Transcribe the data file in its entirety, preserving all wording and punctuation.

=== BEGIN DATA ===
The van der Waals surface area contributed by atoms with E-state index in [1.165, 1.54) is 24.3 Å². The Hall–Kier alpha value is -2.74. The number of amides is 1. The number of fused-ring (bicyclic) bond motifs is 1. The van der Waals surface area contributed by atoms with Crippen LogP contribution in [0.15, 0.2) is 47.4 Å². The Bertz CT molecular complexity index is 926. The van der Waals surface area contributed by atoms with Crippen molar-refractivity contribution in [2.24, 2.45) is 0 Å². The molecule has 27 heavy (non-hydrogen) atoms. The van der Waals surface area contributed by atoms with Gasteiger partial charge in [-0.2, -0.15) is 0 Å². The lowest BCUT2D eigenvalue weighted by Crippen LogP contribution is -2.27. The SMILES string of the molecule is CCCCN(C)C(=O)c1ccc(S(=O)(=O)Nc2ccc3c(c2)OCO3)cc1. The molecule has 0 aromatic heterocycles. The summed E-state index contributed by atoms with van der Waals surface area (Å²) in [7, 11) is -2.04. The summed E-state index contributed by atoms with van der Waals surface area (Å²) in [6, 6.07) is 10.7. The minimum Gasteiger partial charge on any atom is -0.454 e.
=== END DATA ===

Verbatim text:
The van der Waals surface area contributed by atoms with E-state index in [1.165, 1.54) is 24.3 Å². The Hall–Kier alpha value is -2.74. The number of amides is 1. The number of fused-ring (bicyclic) bond motifs is 1. The van der Waals surface area contributed by atoms with Crippen LogP contribution in [0.15, 0.2) is 47.4 Å². The Bertz CT molecular complexity index is 926. The van der Waals surface area contributed by atoms with Crippen molar-refractivity contribution in [2.24, 2.45) is 0 Å². The molecule has 27 heavy (non-hydrogen) atoms. The van der Waals surface area contributed by atoms with Gasteiger partial charge in [-0.2, -0.15) is 0 Å². The lowest BCUT2D eigenvalue weighted by Crippen LogP contribution is -2.27. The SMILES string of the molecule is CCCCN(C)C(=O)c1ccc(S(=O)(=O)Nc2ccc3c(c2)OCO3)cc1. The molecule has 0 aromatic heterocycles. The summed E-state index contributed by atoms with van der Waals surface area (Å²) in [7, 11) is -2.04. The summed E-state index contributed by atoms with van der Waals surface area (Å²) in [6, 6.07) is 10.7. The minimum Gasteiger partial charge on any atom is -0.454 e.